David Driskell (with a poster advertising his artwork in the background)
Another unexpected connection was made in our next interview, with Denise Johnson. Ms. Johnson is a descendent of Clinton Calloway, head of Tuskegee’s Extension Department and a crucial administrator of the Julius Rosenwald’s school-building program. Johnson is a resident of the Washington D.C. area, and she also shared with us that Clinton Calloway’s brother, Thomas, founded a town named Lincoln in nearby Prince George’s County, Maryland, where he organized the construction of a Rosenwald School.
It was Thomas’ idea to give African Americans at the time an opportunity to buy land to live in a community on their own. Thomas bought land and sold it in small plots to families. As the communities started to grow they needed to have a school, and it’s my understanding that the local government was not forthcoming in providing the funds for the school. Interestingly enough—and maybe not as a surprise—Thomas decided to call on the Rosenwald Fund and ask for help. (Denise Johnson, Dec. 11, 2012)
Aviva Kempner with Denise Johnson
The Lincoln Rosenwald School is one a few extant Rosenwald Schools in Prince George’s County, though it is heavily remodeled. Its current address is 5201 Baltimore Lane, Lanham, Maryland.
The 12th Street YMCA
The legacy of the Rosenwald Fund is felt even more strongly in another part of the D.C. area, where the pilot building in Rosenwald’s YMCA-building program stands in the heart of the historic African American community around U Street NW (we detailed the path the building took to construction in another blog post). In addition to shooting footage of the YMCA’s beautiful and well-preserved interior (which includes historical exhibits about the luminaries who frequented the building), we talked to the Dodsons, a father and daughter who are both experts on local history. Norris Dodson, who used the YMCA’s facilities as a young man and remains a passionate advocate for the building, spoke about the importance of passing that history on to the next generation.
When I played basketball at the 12th Street Y, I always recall having fun, making connections with people my age, learning to play fairly. But the one thing that was missing is that I was not told about the wonderful history of the building, that great basketball players played here: Elgin Baylor, John Thompson. In fact, John Thompson told us that he was discovered here. But I was never aware that John Thompson played here when I was playing. When I found that out, I was an adult. And I always thought that if I had known these guys played here, that I would have been a better basketball player, just because of that. I thought it was sad that so many kids in the neighborhood didn’t know that Dr. Drew and Thurgood Marshall and Langston Hughes and Montague Cobb and so many others who had international reputations, reputations that grew far beyond this community, all met here. If the kids of some generations had realized that, if that history had been taught to them, they would have been able to have confidence that they didn’t have and use that confidence to grow to higher levels. (Norris Dodson, Dec. 11, 2012)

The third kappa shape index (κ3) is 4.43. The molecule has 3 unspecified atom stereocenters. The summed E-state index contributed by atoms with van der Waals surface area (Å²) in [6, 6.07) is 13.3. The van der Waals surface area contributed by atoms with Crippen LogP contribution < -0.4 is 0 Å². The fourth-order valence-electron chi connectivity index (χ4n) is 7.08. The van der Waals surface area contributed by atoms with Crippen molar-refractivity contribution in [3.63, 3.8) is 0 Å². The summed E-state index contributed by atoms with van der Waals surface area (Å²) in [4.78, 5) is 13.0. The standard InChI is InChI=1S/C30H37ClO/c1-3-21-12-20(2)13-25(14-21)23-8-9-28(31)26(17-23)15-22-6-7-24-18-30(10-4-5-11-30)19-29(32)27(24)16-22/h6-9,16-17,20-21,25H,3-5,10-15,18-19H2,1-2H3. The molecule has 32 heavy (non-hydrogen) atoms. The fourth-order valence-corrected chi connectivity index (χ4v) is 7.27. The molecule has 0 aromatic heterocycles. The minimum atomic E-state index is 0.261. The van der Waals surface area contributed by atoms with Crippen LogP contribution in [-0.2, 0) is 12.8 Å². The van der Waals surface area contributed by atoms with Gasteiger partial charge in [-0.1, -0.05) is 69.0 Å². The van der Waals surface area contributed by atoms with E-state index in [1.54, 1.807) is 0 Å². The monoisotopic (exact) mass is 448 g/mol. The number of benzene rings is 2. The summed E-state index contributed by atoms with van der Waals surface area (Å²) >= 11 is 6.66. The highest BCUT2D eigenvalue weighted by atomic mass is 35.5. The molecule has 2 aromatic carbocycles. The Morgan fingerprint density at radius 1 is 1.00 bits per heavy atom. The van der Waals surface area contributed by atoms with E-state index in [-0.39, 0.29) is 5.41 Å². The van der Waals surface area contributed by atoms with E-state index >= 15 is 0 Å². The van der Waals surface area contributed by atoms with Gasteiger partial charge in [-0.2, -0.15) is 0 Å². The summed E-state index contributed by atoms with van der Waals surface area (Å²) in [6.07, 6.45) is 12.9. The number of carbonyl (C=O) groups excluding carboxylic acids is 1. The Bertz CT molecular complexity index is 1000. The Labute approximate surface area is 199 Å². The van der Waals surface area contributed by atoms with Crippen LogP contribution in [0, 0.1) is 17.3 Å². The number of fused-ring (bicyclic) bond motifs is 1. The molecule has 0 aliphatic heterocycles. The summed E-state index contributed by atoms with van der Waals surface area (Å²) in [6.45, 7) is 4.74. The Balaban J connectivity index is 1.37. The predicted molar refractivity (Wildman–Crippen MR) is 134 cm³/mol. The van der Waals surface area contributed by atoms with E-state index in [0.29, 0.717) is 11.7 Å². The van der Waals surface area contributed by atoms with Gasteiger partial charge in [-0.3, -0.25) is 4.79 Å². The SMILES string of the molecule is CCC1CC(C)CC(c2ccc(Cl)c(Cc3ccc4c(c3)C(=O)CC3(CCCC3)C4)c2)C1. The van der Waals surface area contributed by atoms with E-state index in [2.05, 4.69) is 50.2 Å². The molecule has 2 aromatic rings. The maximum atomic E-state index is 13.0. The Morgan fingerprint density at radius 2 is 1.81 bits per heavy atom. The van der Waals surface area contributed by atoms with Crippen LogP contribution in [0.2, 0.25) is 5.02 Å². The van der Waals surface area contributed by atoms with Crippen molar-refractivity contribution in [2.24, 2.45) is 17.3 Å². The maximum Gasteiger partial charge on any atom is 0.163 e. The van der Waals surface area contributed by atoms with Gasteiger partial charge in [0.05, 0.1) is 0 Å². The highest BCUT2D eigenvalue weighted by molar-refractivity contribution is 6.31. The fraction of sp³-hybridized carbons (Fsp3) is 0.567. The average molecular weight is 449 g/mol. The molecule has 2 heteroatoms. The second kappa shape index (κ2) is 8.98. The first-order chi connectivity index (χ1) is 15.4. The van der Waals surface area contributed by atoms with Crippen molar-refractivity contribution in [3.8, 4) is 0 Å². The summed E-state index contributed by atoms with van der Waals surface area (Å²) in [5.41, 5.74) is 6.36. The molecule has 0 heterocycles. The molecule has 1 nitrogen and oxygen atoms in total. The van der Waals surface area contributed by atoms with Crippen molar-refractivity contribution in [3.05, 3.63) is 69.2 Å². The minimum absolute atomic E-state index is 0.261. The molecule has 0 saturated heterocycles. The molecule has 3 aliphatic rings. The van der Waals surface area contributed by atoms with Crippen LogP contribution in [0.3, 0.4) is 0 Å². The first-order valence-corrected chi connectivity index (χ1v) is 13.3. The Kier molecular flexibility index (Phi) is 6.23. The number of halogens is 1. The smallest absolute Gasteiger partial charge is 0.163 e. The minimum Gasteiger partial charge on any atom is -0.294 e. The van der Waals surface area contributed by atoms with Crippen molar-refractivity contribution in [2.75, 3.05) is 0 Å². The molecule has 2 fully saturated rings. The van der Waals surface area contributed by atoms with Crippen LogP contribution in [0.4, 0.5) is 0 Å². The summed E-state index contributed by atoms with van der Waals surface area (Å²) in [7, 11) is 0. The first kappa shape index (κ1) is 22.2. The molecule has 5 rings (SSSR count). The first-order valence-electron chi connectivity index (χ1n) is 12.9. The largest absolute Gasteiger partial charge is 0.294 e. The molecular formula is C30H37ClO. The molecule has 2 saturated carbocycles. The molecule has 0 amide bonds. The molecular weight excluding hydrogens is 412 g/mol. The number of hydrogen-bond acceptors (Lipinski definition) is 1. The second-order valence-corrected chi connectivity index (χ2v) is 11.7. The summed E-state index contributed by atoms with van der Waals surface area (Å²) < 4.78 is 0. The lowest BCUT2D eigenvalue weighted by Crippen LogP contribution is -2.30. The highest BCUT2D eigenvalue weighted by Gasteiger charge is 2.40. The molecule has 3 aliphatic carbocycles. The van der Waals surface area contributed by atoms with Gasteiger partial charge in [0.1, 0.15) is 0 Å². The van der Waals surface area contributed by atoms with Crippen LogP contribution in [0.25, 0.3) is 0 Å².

Our cameraman, Michael Moser, getting some exterior shots of the YMCA
Lori Dodson, Norris’s daughter, added context to her father’s interview and also revealed a more recent connection between the 12th Street YMCA and Julius Rosenwald:
In 1982, due to the deterioration of this lovely building, it was forced to close its doors. It was a travesty because it was during a time when there were so many ills in the community, many problems among youth and drugs. It was a time, like during segregation, where this building and the type of character that it developed was sorely needed. And so a group of people came together, concerned citizens, and decided that they were going to protest the potential demolition of this building, […] a place like this that is so historically significant. […] Julius Rosenwald was key in making sure that this building was open and his family was also involved in making sure that it reopened once again. If this building were not open today then my family would have lost a lot of our personal history, and I know that that’s the case of many, many families. (Lori Dodson, Dec 11, 2012)
Lori Dodson on our set in one of the restored rooms of the YMCA
Artists of the Rosenwald Fund
Along with David Driskell, we interviewed another art history scholar, Dr. Richard Powell of Duke University. Powell is a wonderful storyteller and a fount of knowledge about Rosenwald fellows. He shared a series of backgrounds on notable beneficiaries of the Rosenwald Fund with us, including this story about sculptor and teacher Augusta Savage: